Curator’s highlights – Being Human 2016

Curator’s highlights – Being Human 2016

Curator’s highlights – Being Human 2016

By Michael Eades | Being Human festival curator

What a dramatic couple of weeks it’s been. Quite apart from some rather seismic developments on the political stage – many of them mirroring our Being Human ’16 festival theme of ‘Hope and Fear’ – there have been some incredibly exciting developments in the world of the Being Human festival, too.

Just last week we brought together some inspirational humans from across the country to take part in our first ever Being Human showcase. Organised by our incredible AHRC-funded visiting cultural engagement fellow Dr Naomi Paxton, the day celebrated the successes of the 2015 Being Human festival as well as offering a preview of what’s in store this year.

Our 2016 showcase

LS1410_0116The day started with an inspiring and very topical lecture from professor Lyndsey Stonebridge exploring the role of literary authors in shaping human rights law – a taster of the University of East Anglia’s incredible Writing Human Rights series of events from Being Human ’15. We then had an opportunity to engage with a literary vortex from Aberystwyth University – which ‘quantified’ our reactions to the thrills of Romantic art and literature. We heard from the Drood enquiry organised by the Digital Dickens project at the University of Buckingham, robots from the University of Sheffield’s Cyberselves, and comic book artists from Dundee University’s Mary Shelly’s Dundee.

We were also treated to fantastic pop-up performances from Graveyard voices – staged in Cathays cemetery for Being Human ’15 by the University of South Wales – and Windsongs of the Blessed Bay, from Swansea University. Professor Sarah Peverley gave us a taste of the University of Liverpool’s Being Supernatural series, and the day closed with a raucous evening of pies, ale and song courtesy of the Intoxicants and Early Modernity project. The V&A’s Angela McShane and Lucie Skeaping from BBC Radio 3 led us into the night with a series of definitely-not-work-safe (but of course highly informative) drinking songs.

Being Human 2016 funding awards

But of course a major purpose of our showcase was to announce some of the amazing programming that we have already lined up for the third Being Human festival in November. Our theme this year is ‘Hope and fear’, and humanities researchers across the country have responded to this with their usual mixture of critical reflection, creativity, flair and imagination.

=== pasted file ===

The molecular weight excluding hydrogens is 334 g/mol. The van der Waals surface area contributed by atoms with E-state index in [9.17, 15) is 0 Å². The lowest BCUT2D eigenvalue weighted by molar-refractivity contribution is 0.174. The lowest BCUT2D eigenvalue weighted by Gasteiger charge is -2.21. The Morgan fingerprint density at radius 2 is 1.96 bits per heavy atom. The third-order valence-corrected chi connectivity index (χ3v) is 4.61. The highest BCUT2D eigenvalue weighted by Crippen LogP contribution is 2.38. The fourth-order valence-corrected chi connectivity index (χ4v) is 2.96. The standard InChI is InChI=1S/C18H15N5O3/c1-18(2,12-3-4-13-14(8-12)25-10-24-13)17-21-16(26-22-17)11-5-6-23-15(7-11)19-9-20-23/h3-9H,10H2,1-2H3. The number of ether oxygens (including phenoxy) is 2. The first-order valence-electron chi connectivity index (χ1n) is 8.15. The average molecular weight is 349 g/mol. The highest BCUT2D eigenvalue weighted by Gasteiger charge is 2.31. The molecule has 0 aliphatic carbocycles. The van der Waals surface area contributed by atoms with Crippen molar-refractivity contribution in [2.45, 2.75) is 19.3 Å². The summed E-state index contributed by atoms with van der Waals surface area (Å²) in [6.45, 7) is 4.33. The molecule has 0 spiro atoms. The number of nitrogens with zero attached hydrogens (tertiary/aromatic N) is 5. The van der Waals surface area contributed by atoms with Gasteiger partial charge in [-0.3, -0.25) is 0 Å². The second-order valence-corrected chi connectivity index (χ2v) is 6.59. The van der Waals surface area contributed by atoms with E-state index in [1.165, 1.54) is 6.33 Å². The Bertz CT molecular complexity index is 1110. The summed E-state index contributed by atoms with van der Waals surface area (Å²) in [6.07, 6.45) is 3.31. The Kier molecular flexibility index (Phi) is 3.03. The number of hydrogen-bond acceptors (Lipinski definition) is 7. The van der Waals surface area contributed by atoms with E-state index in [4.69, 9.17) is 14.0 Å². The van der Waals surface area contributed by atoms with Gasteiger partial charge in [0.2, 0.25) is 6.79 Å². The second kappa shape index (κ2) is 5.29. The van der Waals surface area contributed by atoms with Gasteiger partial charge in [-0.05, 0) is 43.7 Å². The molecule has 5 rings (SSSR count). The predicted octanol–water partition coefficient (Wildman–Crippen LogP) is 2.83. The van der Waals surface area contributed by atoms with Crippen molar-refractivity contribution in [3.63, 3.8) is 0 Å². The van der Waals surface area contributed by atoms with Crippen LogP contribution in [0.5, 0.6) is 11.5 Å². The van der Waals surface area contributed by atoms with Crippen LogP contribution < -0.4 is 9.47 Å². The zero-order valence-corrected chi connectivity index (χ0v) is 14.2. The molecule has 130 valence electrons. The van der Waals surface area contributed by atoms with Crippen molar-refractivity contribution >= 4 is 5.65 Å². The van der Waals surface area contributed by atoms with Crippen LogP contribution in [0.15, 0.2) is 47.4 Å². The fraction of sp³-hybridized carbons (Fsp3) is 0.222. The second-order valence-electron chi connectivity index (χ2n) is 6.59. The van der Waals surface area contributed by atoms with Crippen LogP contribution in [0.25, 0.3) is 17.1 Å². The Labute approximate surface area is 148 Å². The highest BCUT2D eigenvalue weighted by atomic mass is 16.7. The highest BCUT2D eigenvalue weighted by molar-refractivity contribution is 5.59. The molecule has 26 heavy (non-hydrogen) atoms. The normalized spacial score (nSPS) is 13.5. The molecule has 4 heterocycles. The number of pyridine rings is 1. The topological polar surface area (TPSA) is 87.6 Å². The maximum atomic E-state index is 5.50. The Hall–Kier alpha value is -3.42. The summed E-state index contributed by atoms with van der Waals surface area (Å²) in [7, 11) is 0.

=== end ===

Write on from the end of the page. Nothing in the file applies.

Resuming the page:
We were delighted to announce the winners of our funding competition at our showcase. These included six festival hubs at the Universities of Exeter, Dundee, Liverpool, Leeds, Nottingham and Swansea. These hubs will be playing a leading role in raising the visibility of Being Human right across the UK (whilst also staging, among other things, a Martian autopsy and events exploring the cultural history of mermaids). As ever, we also awarded a large number of grants for individual projects. Across the UK we funded everything from a vertigo-inducing installation in the North Tower of Newcastle’s Tyne Bridge, to an investigation of concrete utopias led by London’s Science Museum. From ghost stories in Belfast, to the story of Britain’s first black theatre owner in Coventry. We funded activities that took genuinely original and innovative approaches to making humanities research accessible, relevant and fun.

We are hugely excited about this year’s Being Human festival. Over nine days in November we will be shining a light on some of the most fascinating work taking place in the humanities across the country (and perhaps beyond!). The funded events are a huge part of this, but there is much more to come as humanities fans and advocates join the festival in the run-up to November. Our theme may be ‘Hope and fear’, but we are counting down to the festival full of confidence that this Being Human is going to be a truly extraordinary celebration of the humanities, containing all the things that make us human in a challenging and often fearful world.